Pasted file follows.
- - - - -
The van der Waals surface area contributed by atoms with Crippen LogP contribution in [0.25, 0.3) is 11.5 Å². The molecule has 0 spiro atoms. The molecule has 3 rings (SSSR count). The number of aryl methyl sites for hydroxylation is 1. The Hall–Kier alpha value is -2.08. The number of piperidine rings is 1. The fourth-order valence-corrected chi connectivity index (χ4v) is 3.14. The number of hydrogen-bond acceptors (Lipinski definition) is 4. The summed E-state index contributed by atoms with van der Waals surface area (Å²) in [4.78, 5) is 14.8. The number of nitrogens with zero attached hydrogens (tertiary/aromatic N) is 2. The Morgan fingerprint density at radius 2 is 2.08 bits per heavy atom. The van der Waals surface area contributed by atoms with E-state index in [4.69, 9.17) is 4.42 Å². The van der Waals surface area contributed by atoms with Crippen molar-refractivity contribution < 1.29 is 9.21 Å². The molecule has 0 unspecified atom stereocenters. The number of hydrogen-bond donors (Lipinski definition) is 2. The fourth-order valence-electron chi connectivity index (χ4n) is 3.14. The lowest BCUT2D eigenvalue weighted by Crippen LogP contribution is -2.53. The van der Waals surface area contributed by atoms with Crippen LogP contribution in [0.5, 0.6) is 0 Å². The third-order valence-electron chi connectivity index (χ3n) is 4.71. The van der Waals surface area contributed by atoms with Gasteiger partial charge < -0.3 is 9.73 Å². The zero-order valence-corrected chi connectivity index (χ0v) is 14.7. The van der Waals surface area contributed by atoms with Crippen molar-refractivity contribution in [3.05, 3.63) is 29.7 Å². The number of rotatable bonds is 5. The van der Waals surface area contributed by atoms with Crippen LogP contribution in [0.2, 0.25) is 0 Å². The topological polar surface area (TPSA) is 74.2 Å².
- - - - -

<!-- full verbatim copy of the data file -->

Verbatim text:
The van der Waals surface area contributed by atoms with Crippen LogP contribution in [0.25, 0.3) is 11.5 Å². The molecule has 0 spiro atoms. The molecule has 3 rings (SSSR count). The number of aryl methyl sites for hydroxylation is 1. The Hall–Kier alpha value is -2.08. The number of piperidine rings is 1. The fourth-order valence-corrected chi connectivity index (χ4v) is 3.14. The number of hydrogen-bond acceptors (Lipinski definition) is 4. The summed E-state index contributed by atoms with van der Waals surface area (Å²) in [4.78, 5) is 14.8. The number of nitrogens with zero attached hydrogens (tertiary/aromatic N) is 2. The Morgan fingerprint density at radius 2 is 2.08 bits per heavy atom. The van der Waals surface area contributed by atoms with E-state index in [4.69, 9.17) is 4.42 Å². The van der Waals surface area contributed by atoms with Crippen molar-refractivity contribution < 1.29 is 9.21 Å². The molecule has 0 unspecified atom stereocenters. The number of hydrogen-bond donors (Lipinski definition) is 2. The fourth-order valence-electron chi connectivity index (χ4n) is 3.14. The lowest BCUT2D eigenvalue weighted by Crippen LogP contribution is -2.53. The van der Waals surface area contributed by atoms with Crippen LogP contribution in [0.5, 0.6) is 0 Å². The third-order valence-electron chi connectivity index (χ3n) is 4.71. The van der Waals surface area contributed by atoms with Gasteiger partial charge < -0.3 is 9.73 Å². The zero-order valence-corrected chi connectivity index (χ0v) is 14.7. The van der Waals surface area contributed by atoms with Crippen molar-refractivity contribution in [3.05, 3.63) is 29.7 Å². The number of rotatable bonds is 5. The van der Waals surface area contributed by atoms with Crippen LogP contribution in [0.2, 0.25) is 0 Å². The topological polar surface area (TPSA) is 74.2 Å².